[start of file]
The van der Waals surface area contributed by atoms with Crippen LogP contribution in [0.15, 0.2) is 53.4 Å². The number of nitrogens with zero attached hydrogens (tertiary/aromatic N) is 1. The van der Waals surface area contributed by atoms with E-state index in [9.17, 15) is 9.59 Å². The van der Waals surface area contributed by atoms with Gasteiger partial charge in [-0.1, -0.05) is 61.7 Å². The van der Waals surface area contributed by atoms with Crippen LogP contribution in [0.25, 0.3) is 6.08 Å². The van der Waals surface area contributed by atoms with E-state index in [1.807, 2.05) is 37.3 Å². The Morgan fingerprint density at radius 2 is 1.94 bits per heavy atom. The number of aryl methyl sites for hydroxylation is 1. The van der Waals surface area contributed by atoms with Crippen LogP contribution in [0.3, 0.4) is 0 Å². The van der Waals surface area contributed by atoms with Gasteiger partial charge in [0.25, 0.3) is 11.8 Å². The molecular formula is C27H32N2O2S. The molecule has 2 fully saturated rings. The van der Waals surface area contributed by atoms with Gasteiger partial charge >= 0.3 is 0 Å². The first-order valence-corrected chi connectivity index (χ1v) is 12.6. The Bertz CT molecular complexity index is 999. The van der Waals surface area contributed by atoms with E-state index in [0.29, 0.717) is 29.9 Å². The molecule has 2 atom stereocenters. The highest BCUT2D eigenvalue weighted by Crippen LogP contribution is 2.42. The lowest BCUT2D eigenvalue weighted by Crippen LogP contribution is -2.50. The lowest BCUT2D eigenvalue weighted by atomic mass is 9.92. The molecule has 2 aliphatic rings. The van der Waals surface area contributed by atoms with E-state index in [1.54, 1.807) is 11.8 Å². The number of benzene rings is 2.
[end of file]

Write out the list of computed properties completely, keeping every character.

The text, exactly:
The van der Waals surface area contributed by atoms with Crippen LogP contribution in [0.15, 0.2) is 53.4 Å². The number of nitrogens with zero attached hydrogens (tertiary/aromatic N) is 1. The van der Waals surface area contributed by atoms with E-state index in [9.17, 15) is 9.59 Å². The van der Waals surface area contributed by atoms with Gasteiger partial charge in [-0.1, -0.05) is 61.7 Å². The van der Waals surface area contributed by atoms with Crippen LogP contribution in [0.25, 0.3) is 6.08 Å². The van der Waals surface area contributed by atoms with E-state index in [1.807, 2.05) is 37.3 Å². The Morgan fingerprint density at radius 2 is 1.94 bits per heavy atom. The number of aryl methyl sites for hydroxylation is 1. The van der Waals surface area contributed by atoms with Crippen LogP contribution in [0.3, 0.4) is 0 Å². The van der Waals surface area contributed by atoms with Gasteiger partial charge in [0.25, 0.3) is 11.8 Å². The molecular formula is C27H32N2O2S. The molecule has 2 fully saturated rings. The van der Waals surface area contributed by atoms with Gasteiger partial charge >= 0.3 is 0 Å². The first-order valence-corrected chi connectivity index (χ1v) is 12.6. The Bertz CT molecular complexity index is 999. The van der Waals surface area contributed by atoms with E-state index in [0.29, 0.717) is 29.9 Å². The molecule has 2 atom stereocenters. The highest BCUT2D eigenvalue weighted by Crippen LogP contribution is 2.42. The lowest BCUT2D eigenvalue weighted by Crippen LogP contribution is -2.50. The lowest BCUT2D eigenvalue weighted by atomic mass is 9.92. The molecule has 2 aliphatic rings. The van der Waals surface area contributed by atoms with E-state index in [1.54, 1.807) is 11.8 Å². The number of benzene rings is 2.